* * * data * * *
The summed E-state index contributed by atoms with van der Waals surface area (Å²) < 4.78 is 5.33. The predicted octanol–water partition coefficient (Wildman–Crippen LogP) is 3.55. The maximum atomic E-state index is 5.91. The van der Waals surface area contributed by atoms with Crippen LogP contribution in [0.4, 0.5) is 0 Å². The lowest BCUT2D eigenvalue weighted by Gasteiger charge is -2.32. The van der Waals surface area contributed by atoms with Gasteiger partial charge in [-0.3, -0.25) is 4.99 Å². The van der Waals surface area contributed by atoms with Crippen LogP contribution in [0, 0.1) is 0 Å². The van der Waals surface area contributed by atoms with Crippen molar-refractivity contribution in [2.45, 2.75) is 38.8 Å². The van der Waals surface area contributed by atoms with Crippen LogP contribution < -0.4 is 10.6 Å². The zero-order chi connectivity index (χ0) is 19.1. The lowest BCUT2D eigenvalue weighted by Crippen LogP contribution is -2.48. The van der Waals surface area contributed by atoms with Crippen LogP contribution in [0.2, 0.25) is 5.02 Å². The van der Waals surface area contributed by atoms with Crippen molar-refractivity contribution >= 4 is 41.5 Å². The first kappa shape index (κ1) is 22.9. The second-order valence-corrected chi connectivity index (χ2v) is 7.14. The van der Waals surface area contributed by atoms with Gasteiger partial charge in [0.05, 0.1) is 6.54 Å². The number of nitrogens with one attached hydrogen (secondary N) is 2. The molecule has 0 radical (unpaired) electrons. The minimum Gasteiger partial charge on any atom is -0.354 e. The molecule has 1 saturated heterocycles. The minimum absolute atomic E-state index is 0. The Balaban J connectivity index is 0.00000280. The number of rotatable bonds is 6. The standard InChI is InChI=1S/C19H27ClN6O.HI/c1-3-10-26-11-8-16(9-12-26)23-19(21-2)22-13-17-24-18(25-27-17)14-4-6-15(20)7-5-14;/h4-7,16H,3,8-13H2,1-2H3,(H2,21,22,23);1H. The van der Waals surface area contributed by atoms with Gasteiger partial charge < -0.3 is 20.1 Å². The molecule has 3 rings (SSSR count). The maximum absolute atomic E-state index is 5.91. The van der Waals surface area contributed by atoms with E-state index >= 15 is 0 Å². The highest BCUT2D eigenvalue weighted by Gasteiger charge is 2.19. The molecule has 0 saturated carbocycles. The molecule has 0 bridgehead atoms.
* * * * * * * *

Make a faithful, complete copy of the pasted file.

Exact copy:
The summed E-state index contributed by atoms with van der Waals surface area (Å²) < 4.78 is 5.33. The predicted octanol–water partition coefficient (Wildman–Crippen LogP) is 3.55. The maximum atomic E-state index is 5.91. The van der Waals surface area contributed by atoms with Crippen LogP contribution in [0.4, 0.5) is 0 Å². The lowest BCUT2D eigenvalue weighted by Gasteiger charge is -2.32. The van der Waals surface area contributed by atoms with Gasteiger partial charge in [-0.3, -0.25) is 4.99 Å². The van der Waals surface area contributed by atoms with Crippen LogP contribution in [0, 0.1) is 0 Å². The van der Waals surface area contributed by atoms with Crippen molar-refractivity contribution in [2.45, 2.75) is 38.8 Å². The van der Waals surface area contributed by atoms with Crippen LogP contribution < -0.4 is 10.6 Å². The zero-order chi connectivity index (χ0) is 19.1. The lowest BCUT2D eigenvalue weighted by Crippen LogP contribution is -2.48. The van der Waals surface area contributed by atoms with Crippen LogP contribution in [0.2, 0.25) is 5.02 Å². The van der Waals surface area contributed by atoms with Crippen molar-refractivity contribution >= 4 is 41.5 Å². The first kappa shape index (κ1) is 22.9. The second-order valence-corrected chi connectivity index (χ2v) is 7.14. The van der Waals surface area contributed by atoms with Gasteiger partial charge in [0.05, 0.1) is 6.54 Å². The number of nitrogens with one attached hydrogen (secondary N) is 2. The molecule has 0 radical (unpaired) electrons. The minimum Gasteiger partial charge on any atom is -0.354 e. The molecule has 1 saturated heterocycles. The minimum absolute atomic E-state index is 0. The Balaban J connectivity index is 0.00000280. The number of rotatable bonds is 6. The standard InChI is InChI=1S/C19H27ClN6O.HI/c1-3-10-26-11-8-16(9-12-26)23-19(21-2)22-13-17-24-18(25-27-17)14-4-6-15(20)7-5-14;/h4-7,16H,3,8-13H2,1-2H3,(H2,21,22,23);1H. The van der Waals surface area contributed by atoms with Gasteiger partial charge < -0.3 is 20.1 Å². The molecule has 3 rings (SSSR count). The maximum absolute atomic E-state index is 5.91. The van der Waals surface area contributed by atoms with E-state index >= 15 is 0 Å². The highest BCUT2D eigenvalue weighted by Gasteiger charge is 2.19. The molecule has 0 saturated carbocycles. The molecule has 0 bridgehead atoms.